One thing to consider is initially going with a modular system and leave room for more modules - so you might start off with a simple conventional system, then if necessary due to rapid clogging or leak-through of contaminants, later add additional modules as needed for specific types of treatment to achieve the desired result.

Also - if you have really bad water, especially if very hard or contaminated with oil, chemicals, or bad taste; in many cases the general treatment is set up to give suitable water for bathing and washing, with a separate solution for cooking and drinking water - a secondary under-sink osmosis or carbon filter unit say, or even a bottled water delivery service. That way the vast bulk of the water used in the house gets an economical treatment suitable for its use, and you avoid having to have a fancy, high-end system treating all the house's water for the very few gallons per day that are actually used for actual drinking or cooking. In somecases there is even a separate dispenser faucet installed at the kitchen sink to dispense the highly trated water for drinking and cooking, with the normal sink faucet using the bulk-treated water for dishwashing. Bathroom drinking/tooth brushing can be done in that case with bottled water.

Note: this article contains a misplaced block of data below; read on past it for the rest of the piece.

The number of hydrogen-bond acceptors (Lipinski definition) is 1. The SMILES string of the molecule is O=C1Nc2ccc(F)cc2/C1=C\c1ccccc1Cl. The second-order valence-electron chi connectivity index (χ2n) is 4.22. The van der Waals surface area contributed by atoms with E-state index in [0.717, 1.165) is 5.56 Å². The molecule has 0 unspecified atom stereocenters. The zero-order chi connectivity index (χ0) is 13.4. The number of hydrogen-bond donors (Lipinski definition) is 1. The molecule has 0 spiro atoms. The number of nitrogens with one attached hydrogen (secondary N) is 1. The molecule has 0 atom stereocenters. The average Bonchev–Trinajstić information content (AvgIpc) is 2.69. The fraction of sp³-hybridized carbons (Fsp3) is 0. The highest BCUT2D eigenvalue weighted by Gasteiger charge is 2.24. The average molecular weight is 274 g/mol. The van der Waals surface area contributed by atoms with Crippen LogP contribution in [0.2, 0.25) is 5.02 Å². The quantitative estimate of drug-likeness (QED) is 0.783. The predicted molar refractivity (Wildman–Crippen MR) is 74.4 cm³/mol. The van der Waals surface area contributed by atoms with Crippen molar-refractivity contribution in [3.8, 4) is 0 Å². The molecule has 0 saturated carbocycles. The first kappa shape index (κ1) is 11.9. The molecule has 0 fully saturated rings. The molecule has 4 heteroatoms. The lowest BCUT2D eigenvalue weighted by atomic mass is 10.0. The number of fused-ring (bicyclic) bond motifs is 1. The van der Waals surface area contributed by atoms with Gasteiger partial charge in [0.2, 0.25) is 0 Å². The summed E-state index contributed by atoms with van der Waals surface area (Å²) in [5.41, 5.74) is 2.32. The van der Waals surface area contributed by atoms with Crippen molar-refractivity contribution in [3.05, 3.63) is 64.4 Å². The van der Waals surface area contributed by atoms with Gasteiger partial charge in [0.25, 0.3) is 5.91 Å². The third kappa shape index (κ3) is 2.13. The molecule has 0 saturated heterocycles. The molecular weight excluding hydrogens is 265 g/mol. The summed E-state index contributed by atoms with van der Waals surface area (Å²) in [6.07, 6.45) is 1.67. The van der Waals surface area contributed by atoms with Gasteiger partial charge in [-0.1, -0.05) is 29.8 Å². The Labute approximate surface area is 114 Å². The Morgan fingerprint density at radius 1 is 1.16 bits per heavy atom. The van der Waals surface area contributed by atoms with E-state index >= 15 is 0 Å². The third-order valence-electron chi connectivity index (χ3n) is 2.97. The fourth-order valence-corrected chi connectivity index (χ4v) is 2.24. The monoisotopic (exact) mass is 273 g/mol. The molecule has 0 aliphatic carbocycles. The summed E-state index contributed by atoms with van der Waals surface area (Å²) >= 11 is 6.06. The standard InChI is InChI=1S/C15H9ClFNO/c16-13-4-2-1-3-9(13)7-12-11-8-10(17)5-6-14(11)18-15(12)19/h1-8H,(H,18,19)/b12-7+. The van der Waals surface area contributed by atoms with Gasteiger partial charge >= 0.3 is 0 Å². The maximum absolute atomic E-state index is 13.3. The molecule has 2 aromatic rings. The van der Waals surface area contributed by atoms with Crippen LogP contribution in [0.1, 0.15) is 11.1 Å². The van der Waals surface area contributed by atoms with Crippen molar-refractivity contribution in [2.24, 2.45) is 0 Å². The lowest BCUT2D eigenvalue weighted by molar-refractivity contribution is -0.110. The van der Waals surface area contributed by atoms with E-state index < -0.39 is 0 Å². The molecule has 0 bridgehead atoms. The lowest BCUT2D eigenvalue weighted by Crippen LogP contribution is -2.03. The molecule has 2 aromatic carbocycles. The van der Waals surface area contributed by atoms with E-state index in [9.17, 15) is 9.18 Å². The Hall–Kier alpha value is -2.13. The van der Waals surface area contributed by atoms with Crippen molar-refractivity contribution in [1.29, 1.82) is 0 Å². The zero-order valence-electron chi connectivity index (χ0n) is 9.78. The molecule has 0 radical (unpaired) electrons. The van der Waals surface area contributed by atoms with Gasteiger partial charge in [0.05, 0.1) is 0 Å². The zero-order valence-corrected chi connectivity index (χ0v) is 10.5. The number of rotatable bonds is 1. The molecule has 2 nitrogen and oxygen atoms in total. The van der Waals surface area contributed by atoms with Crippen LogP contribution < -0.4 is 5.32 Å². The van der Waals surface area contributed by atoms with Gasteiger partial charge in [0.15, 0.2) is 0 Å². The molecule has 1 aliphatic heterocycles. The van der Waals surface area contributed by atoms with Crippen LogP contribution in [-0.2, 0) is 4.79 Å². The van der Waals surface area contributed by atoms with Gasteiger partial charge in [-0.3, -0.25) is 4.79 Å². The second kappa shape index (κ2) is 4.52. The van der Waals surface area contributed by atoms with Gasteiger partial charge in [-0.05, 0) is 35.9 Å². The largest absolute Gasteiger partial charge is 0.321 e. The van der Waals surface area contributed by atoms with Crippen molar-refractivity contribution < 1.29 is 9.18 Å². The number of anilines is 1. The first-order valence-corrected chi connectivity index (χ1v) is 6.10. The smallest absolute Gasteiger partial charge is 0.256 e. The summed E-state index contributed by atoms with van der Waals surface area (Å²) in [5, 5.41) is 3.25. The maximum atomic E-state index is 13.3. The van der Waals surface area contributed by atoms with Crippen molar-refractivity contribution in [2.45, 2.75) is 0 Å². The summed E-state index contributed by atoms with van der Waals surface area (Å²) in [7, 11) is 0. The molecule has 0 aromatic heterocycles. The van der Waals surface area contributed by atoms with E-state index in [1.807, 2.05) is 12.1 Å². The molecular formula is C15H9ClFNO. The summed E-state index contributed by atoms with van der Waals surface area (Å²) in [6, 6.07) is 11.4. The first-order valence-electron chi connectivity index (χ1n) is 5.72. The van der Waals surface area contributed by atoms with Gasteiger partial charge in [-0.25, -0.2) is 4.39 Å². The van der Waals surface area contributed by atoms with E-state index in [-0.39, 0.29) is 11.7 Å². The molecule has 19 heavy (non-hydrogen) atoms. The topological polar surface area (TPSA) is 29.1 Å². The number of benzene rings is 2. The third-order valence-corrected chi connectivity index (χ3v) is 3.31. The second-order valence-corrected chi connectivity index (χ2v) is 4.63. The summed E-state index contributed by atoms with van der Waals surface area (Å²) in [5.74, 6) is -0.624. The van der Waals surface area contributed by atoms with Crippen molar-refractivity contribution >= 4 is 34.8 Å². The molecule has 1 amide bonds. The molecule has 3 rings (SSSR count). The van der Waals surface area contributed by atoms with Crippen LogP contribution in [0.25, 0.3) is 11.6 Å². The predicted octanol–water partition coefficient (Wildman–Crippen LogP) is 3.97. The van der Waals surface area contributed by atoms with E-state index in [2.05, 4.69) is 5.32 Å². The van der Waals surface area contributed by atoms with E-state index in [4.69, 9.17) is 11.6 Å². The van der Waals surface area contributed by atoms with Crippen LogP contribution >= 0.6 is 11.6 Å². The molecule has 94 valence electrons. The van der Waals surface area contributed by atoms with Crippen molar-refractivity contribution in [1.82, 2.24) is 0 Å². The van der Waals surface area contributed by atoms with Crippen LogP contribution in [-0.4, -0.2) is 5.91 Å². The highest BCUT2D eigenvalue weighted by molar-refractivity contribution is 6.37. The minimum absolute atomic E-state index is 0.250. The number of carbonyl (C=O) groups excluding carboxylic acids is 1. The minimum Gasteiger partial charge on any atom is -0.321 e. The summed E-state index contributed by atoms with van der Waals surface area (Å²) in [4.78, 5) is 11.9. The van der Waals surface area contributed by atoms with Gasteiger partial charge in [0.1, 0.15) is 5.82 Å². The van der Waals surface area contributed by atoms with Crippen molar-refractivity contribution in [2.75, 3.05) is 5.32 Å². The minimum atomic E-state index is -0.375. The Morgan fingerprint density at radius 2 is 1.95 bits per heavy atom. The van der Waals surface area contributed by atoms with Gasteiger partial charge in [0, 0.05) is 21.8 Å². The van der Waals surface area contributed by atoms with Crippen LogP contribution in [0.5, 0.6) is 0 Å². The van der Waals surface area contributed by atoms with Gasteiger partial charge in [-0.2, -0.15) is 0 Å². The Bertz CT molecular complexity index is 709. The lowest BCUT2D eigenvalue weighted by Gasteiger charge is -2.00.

Below are links to a few answers to previous similar questions - more can be found in the Home > Water Treatment category in Browse Projects, at lower left:

Answered 1 year ago by LCD